18 Behavioral Expectation Grid Defining Expected Behavior across Classroom Routines School Rules Be SafeResponsibleRespectful Classroom Keep hands and feet to self, know emergency drills Be prepared and participate Listen quietly, follow teacher directives, respect others thoughts Routine Class entry Walk quietly into the room and find seat Take out materials for this class, put other stuff on floor under desk Talk with an appropriate volume and respectful tone Routine Group Instr. Chair legs on floor Keep hands, feet and objects to self Be prepared and ready to participate Raise your hand to speak & wait patiently; follow teacher directives Hallway Pass Walk, look out for opening doors, sign out and take pass Go directly to/from the location of your pass Talk in a hallway voice, keep hands and feet to self

19 Setting Fair & Reasonable Expectations Setting unreasonable expectations leads to inconsistency in enforcing expectations  Inconsistency = reduced credibility If I believe expectations are unfair or unreasonable, I will not enforce them  Lining up in hallway Be careful not to set up expectations that will not be enforced

20 Increasing Staff Buy-In Increase Staff Buy-In  Give staff (& students) opportunities to provide feedback and generate ideas in the developments of programs, including: School Rules Poster design  Give regular updates & opportunities for staff feedback at monthly staff meetings

21 Teaching Behavioral Expectations & Routines

22 Basic Strategy for Establishing Behavioral Routines 1. Why? What is the purpose of the behavior 2. Specify Student Behaviors 3. Model Desired Behavior 4. Coach - Lead - Practice – each individual student should have an opportunity to practice the routine 5. Test/ Monitor 6. Follow-up -- reinforce & reteach regularly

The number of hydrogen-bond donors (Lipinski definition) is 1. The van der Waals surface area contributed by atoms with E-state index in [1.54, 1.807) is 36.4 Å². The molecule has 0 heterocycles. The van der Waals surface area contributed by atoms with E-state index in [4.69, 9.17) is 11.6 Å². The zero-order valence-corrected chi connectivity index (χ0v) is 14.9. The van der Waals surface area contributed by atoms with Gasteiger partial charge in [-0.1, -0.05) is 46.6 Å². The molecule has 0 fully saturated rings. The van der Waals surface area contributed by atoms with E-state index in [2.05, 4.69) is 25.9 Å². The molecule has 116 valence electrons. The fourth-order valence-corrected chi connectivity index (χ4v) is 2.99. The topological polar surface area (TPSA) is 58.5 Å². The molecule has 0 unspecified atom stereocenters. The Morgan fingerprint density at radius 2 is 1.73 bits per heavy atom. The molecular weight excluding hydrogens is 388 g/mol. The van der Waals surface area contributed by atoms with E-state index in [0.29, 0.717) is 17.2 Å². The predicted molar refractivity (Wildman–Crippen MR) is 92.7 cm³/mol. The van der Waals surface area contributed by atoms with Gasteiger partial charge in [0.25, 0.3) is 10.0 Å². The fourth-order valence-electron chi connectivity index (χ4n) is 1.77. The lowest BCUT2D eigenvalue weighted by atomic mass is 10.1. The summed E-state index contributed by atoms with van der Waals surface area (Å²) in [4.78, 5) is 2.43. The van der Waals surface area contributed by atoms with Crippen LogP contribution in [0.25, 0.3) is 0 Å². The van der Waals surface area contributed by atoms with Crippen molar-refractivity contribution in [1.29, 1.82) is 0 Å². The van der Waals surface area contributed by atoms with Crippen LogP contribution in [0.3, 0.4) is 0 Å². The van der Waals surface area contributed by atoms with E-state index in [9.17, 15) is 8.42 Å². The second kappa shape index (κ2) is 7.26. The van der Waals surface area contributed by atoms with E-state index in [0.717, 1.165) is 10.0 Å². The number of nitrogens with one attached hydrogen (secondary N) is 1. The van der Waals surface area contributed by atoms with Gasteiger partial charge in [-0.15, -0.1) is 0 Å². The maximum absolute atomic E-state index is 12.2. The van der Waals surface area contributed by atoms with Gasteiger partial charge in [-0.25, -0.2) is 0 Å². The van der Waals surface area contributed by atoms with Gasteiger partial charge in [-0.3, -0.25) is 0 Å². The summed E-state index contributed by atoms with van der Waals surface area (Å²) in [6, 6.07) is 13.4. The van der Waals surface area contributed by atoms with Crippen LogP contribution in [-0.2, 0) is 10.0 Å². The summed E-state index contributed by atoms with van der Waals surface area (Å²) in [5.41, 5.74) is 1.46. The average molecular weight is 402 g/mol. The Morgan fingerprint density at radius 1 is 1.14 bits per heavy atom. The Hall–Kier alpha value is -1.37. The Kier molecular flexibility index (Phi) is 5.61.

23 Teaching Behavioral Expectations & Routine Make lessons fun and engaging, just like any lesson should be Make instruction developmentally appropriate Lessons can be more challenging with older kids; may rely more on verbal explanation of rules, with practice as a response for not following rules & regular reinforcement for following rules Although, practice is always very valuable Choose skills to teach wisely Presentation & attitude are important

24 What great teachers do… Have students physically practice the behavior in the setting  Simply talking about the rules or describing them is not nearly as powerful as having the student practice and “show you” they can do it Teacher should demonstrate the wrong way  Have students explain why this is the wrong way Students should practice the right way

25 What great teachers do… Learning takes frequent practice of “doing it the right way”, so we build in frequent opportunities to practice the right way to do it Students also need to know if they are doing it the right way or wrong way, so we…  Provide immediate feedback when students do it the right way “great job of ….., that was just like we practiced”  or provide corrective feedback if they do it wrong way and provide them more opportunities to do it the right way “whoa, remember what we practiced, can you show me what we’ve been practicing?”

26 Difference between Teaching & Nagging Nagging = repeatedly stating to a student what they are doing wrong  Reactive response Teaching provides students with support to ensure they can perform the expected behavior, with the opportunity to practice & clear feedback (positive feedback or corrective feedback)  Can be used proactively or reactively

27 Remember that good teaching is one of our best behavior management tools

28 Fostering Buy-in & Support Make PBS visible thru frequent updates and communication w/ staff  Build a PBS minute into all staff meetings Seek feedback from all staff  Before finalizing decisions, get feedback from staff Post progress on PBS programs & data on a PBS Bulletin Board in the staff room Administrative support and participation is essential, but I encourage you to have team members present PBS updates, so it doesn’t appear to be a top/down mandate